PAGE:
CNH Tours - Cultural and Natural Heritage Tours Galapagos
Tuesday January 3, 2023
Seasickness: Are catamarans better?
Over the years, we’ve been asked this question more times than we can remember. A lot of people are worried about getting seasick and in an effort to control as many variables as possible, many will often raise the issue of whether they should consider a catamaran or a monohulled ship.
First, it’s important to note that very few people experience serious seasickness while on a Galapagos cruise. We’ve surveyed hundreds of returning passengers on this question, with the following results (where 1 = not a problem whatsoever and 5 = I wanted to get off the ship). Here are the results:
They show that nearly 92% of respondents were hardly, or not at all bothered by seasickness on their cruise. None experienced it to the point of wanting to get off. Only 2.5% felt it had affected their enjoying in a significant way.
Still, at CNH Tours, we wanted to get a definitive answer on the catamaran vs monohull ship question. Was there a difference? Popular belief held the catamarans could be more stable (makes sense it seems... two hulls instead of one?), but a lot of folks we talked to didn’t agree.
The EcoGalaxy - two hulls make it a catamaran
To resolve this dilemma once and for all, we sought the expertise of two US naval architects based in Japan, Nigel and John. They responded in terms of a ship’s “seakeeping ability”, which is a measure of a ship's suitability to sea conditions while in motion.
John stated that a ship’s seakeeping ability depended on various factors, such as the speed of the ship, the relationship between the wavelength and hull length, the angle at which the ship is sailing in relation to the waves, and the length-to-beam ratio (whether the ship is long and slender or short and wide).
In general, John leaned towards monohulls, but he hedged his comment, saying that catamarans can also perform well. He concluded his argument by saying that "A fast, fat monohull will be worse than a fast, slender catamaran or a slow, slender monohull is better than a fast, fat catamaran”… and so on.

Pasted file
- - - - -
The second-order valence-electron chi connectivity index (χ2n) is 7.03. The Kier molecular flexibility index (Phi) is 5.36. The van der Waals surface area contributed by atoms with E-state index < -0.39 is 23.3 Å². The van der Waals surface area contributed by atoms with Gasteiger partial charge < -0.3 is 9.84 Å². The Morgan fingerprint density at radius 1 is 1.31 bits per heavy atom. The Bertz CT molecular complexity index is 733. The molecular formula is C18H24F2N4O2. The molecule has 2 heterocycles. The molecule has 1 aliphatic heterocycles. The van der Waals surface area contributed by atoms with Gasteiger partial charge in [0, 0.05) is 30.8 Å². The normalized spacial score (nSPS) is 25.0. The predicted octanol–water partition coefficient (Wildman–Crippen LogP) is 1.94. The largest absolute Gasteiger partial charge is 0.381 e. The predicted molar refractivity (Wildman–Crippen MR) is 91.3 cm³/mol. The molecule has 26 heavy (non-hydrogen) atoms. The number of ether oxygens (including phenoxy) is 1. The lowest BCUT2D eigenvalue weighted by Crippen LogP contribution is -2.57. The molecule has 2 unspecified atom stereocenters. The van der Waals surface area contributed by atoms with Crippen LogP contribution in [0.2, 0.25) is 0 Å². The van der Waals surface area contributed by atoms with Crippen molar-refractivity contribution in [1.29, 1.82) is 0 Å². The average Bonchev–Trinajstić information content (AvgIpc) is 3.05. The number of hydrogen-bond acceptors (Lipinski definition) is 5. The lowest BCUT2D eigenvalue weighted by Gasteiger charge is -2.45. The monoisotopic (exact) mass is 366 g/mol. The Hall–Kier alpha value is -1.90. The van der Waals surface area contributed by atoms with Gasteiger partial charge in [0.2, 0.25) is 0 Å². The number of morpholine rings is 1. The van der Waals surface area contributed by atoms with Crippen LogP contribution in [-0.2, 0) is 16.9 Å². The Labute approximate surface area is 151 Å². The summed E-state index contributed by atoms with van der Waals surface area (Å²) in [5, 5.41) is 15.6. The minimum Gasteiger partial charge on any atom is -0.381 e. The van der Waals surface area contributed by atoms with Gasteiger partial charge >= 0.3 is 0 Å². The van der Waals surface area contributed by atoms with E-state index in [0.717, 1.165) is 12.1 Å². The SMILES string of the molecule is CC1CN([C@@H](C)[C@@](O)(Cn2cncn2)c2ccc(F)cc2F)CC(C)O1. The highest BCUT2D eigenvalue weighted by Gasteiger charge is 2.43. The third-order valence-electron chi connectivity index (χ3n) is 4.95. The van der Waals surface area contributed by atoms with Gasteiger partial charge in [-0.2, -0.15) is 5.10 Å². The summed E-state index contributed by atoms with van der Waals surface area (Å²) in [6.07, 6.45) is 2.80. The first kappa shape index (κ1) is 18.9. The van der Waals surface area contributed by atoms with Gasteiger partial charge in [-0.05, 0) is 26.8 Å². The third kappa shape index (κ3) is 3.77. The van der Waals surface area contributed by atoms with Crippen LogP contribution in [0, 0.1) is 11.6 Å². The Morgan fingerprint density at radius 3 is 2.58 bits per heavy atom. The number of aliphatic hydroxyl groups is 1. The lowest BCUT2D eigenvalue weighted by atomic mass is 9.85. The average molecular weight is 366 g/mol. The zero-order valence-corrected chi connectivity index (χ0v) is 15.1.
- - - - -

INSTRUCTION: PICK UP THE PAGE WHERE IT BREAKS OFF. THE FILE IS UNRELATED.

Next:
The Grace - a classic monohull; long and slender
Nigel added to John's comments by discussing seasickness, which is often caused by a ship's heaving motion (up and down). He mentioned that this motion is most distressing to people who are not used to the sea, and that age can also play a role, with teenagers and people in their 20s and 30s being most vulnerable. He made the interesting point that in seas with significant swells (long-wavelengths), it hardly mattered what kind of ship you were on (unless it was a massive, 4,000 passenger cruise ship), as the swell would push the ship up... and then down again, like a cork.
Nigel also mentioned that for shorter seas (more common in Galapagos), the motion of the ship would depend on resonance and that monohulls tended to roll more (side to side) while catamarans tend to pitch more (bow up, then bow down). The location on the ship and the direction of travel in relation to the waves would also affect the movement of the ship on the water. Nigel didn't think there would be a significant difference between catamarans and monohulls in terms of causing seasickness, but he did not that many people held strong, opposing views on the matter.
Based on our discussions with the two naval architects, we didn’t come back with a definitive answer. It all seemed to boil down to “it depends”. Now, when people ask us whether a catamaran or a monohull is better to limit the chances of getting seasickness, we answer: “it doesn’t make much of a difference according to naval architects”.
CNH Tours has been helping people arrange their Galapagos trip of a lifetime since 1999.
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